But there is no way a government can tell a religious community what to think and believe and pass on to young people. How can a government eradicate the belief of its devotees that a religion or a sect is the only right one, that its devotees are the only “saved” people? It cannot, not without enormous repression; and that would not succeed either. The opposite: it would drive adherents of the faith being targeted into the camp of the “extremists” and “martyrs”.
What follows? That we should “defend” those who might want to indoctrinate children with beliefs and practices that are foul and might point some of them towards jihadism? That we should focus on the demand for “extremist” Muslims to be treated not with suspicion but like bland school-running Anglicans?
That would be absurd.
In the name of religious freedom and the equality of all religions before the law and the state, it would be to “defend” vigorous religious education of all stripes, at whose heart is the systematic and long-term psychological abuse of children. Religious education implants intense emotions, fears, and beliefs in children who as yet have little power of reason and judgement. It is vicious child abuse.
No, the Government has been drawn onto the dangerous ground of threatening to impinge on the freedom of religious belief because its scheme makes no sense.
The real solution is to make all schools — including those now Catholic, Anglican, Jewish, etc. — into secular schools, places where religion is studied only in the cool comparison of different religions, their histories, the origins of their sacred books, the derivation and evolution of their core beliefs, etc.
That would give the children some secular space to retreat to in face of bullying, insistent parents or religious officials, and give them different values to counterpose to the religious values of homes which may be spiritually from a different age and very different societies.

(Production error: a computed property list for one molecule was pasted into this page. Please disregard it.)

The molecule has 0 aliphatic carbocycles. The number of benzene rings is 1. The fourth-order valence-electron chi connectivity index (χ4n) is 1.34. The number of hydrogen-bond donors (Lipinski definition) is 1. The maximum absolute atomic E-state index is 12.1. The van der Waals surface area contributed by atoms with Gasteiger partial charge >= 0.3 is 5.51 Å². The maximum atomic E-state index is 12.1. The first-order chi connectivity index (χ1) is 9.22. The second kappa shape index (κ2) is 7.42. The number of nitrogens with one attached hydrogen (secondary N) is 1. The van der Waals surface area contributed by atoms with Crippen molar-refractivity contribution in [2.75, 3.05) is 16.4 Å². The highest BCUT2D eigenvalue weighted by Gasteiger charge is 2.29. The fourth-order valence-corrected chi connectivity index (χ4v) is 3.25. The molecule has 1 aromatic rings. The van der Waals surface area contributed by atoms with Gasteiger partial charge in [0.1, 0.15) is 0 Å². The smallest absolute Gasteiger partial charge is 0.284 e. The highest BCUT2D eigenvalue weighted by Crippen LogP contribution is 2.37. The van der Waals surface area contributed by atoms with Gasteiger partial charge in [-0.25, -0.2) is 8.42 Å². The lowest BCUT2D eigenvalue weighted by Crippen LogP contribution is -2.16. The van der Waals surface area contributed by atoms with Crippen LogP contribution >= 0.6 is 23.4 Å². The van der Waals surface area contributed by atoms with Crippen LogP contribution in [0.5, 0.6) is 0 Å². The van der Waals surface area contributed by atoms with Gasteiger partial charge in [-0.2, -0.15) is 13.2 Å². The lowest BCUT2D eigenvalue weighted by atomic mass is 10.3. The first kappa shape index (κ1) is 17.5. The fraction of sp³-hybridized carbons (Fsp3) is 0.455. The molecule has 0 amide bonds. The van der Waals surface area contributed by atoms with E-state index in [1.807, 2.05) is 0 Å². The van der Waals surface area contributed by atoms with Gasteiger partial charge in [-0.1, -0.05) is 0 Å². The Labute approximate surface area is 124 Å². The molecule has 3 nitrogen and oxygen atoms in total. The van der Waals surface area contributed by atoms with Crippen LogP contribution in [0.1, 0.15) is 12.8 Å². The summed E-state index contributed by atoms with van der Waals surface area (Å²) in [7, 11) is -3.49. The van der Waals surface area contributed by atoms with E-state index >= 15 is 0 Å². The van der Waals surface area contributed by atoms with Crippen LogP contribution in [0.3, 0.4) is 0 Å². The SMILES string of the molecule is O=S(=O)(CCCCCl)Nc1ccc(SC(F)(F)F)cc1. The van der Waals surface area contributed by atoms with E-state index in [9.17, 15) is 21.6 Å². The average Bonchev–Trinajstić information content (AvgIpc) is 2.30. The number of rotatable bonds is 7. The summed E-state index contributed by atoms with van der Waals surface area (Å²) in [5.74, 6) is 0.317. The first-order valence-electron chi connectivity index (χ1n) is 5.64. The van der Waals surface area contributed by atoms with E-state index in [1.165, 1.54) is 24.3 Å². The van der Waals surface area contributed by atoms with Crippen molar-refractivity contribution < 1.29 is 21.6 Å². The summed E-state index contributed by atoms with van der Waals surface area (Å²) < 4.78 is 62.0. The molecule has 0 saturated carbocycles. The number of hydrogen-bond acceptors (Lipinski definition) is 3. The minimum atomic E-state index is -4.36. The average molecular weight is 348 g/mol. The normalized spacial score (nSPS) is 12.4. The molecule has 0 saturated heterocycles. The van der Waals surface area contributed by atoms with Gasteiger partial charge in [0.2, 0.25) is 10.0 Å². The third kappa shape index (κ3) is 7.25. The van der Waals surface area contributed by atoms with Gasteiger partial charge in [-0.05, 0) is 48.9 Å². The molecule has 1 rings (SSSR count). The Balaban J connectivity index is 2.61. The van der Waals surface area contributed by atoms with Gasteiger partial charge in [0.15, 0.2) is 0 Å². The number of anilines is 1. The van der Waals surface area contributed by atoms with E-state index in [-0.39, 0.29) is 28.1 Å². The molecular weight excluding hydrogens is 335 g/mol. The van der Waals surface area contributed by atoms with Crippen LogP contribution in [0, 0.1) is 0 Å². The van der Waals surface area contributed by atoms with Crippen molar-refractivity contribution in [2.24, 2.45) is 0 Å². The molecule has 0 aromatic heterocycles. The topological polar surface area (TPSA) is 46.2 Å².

The children of religious parents are entitled to the protection of society and the social institutions.
In some faith schools today small girls go about covered from top to toe in Islamic religious dress. A society that does not win children freedom from such impositions is obscene, and if it does not use the law to stop them will be convincing neither to itself nor to the serious religious people who have contempt for modern commercial society and for those who would regulate and “moderate” them.
The possible social consequences of the continued development of faith schools are dreadful to contemplate. Faith and ethnicity here often go together. Faith schools are also often race-segregated schools. Instead of schools being a force for integrating communities, they entrench social, ethnic, and religious antagonisms. Children are moulded and narrowed in one outlook.
Faith schools in Northern Ireland played an important part in maintaining, reinforcing, and perpetuating Protestant-Catholic sectarianism. It was the Catholic Church, the church of the most oppressed people in Northern Ireland, which insisted on faith schools — or rather, on its own right to indoctrinate children with its beliefs.
At the height of the Troubles, a small group of people started “mixed” schools, as a means of helping to destroy sectarianism. The movement has so far had little success. It would have been better to have had “mixed” schools before sectarian conflict had ripped the society apart.
What all this means for Britain now and for what sensible people should advocate for Britain now is plain: take religion out of our schools. Make education public and secular. Make religion a private matter.